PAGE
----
History Lesson

One of the reasons that I was excited to move to Virginia, is because of its pivotal role in the history of the United States. In 1607 the London Company established the Colony of Virginia as the first permanent New World English colony. Eight US presidents were born in Virginia and the Virginia General Assembly is the oldest elected government in the Western Hemisphere, dating back to 1619. Winchester itself was a key strategic position for the Confederate Army during the Civil War with many historians claiming that over the course of the war Winchester changed hands as many as 72 times – 13 of those changes happening in one day!

I was a history major at university and did a couple of papers focussing specifically on American history. I had a great teacher for both of these papers and as a result really enjoyed delving into America’s rich and colourful past. Virginia provides so many opportunities to experience this past and last weekend we took our first steps back in time.

About eighty miles south of Winchester you will find the city of Staunton – pronounced here as Stanton. Staunton is number 10 on the Simthsonian’s list of the 20 best small towns in America, is the birthplace of President Woodrow Wilson and is home to the American Shakespeare Centre.

Our destination was the Frontier Culture Museum – an outdoor exhibition that tells the stories of the thousands of people who migrated to colonial America. These pioneers came to Virginia in the 1600’s and 1700’s from communities in England, Ireland, Germany and West Africa.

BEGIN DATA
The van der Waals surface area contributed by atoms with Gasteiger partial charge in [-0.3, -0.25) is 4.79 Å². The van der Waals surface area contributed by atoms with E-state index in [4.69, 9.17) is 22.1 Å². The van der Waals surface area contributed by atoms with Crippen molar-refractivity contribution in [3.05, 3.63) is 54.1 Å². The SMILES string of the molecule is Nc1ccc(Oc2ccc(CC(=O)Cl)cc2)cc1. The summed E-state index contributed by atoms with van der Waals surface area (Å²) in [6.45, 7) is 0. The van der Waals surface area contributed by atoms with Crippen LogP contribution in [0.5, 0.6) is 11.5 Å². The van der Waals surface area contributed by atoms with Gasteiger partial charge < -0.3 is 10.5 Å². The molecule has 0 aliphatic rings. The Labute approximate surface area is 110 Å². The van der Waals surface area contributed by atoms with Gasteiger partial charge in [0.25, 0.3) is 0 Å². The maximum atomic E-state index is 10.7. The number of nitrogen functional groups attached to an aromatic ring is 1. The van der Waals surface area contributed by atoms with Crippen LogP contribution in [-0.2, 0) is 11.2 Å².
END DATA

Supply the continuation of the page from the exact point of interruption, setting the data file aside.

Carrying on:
Ready to go exploring.

Many of the early settlers were farmers or rural craftsmen who were drawn to the American colonies by opportunities for a better life. Others came against their will – taken as captives to work on farms and plantations. To tell their stories, the museum brought examples of traditional rural buildings from England, Ireland, Germany, West Africa and America and reconstructed them piece by piece on the grounds of the museum. Other buildings were reproduced to accurately depict living conditions at the time.

Entrance to the West African Village. These buildings are reproductions created by the museum.
A little bit of housework – West African style.

From West Africa we travelled to England in the 1600’s. About 120,000 English migrants came to Virginia in the 1600’s. The farmhouse too came all the way from England and was rebuilt in the grounds of the museum.

A very colourful little piece of England.

One of the great things about this museum were the guides. Inside each of the houses was a member of the museum staff dressed in the clothing appropriate to the house’s country of origin and the era from which it came. They were happy to talk about the history of the building, its inhabitants and why they chose to leave their country…and answer any questions you might have. I got talking to the guide in the English farmhouse and literally had to be dragged away after about twenty minutes. It was fascinating and because it was a quiet Sunday at the museum, at every building we pretty much had a guide all to ourselves.

Checking out the English farmhouse kitchen.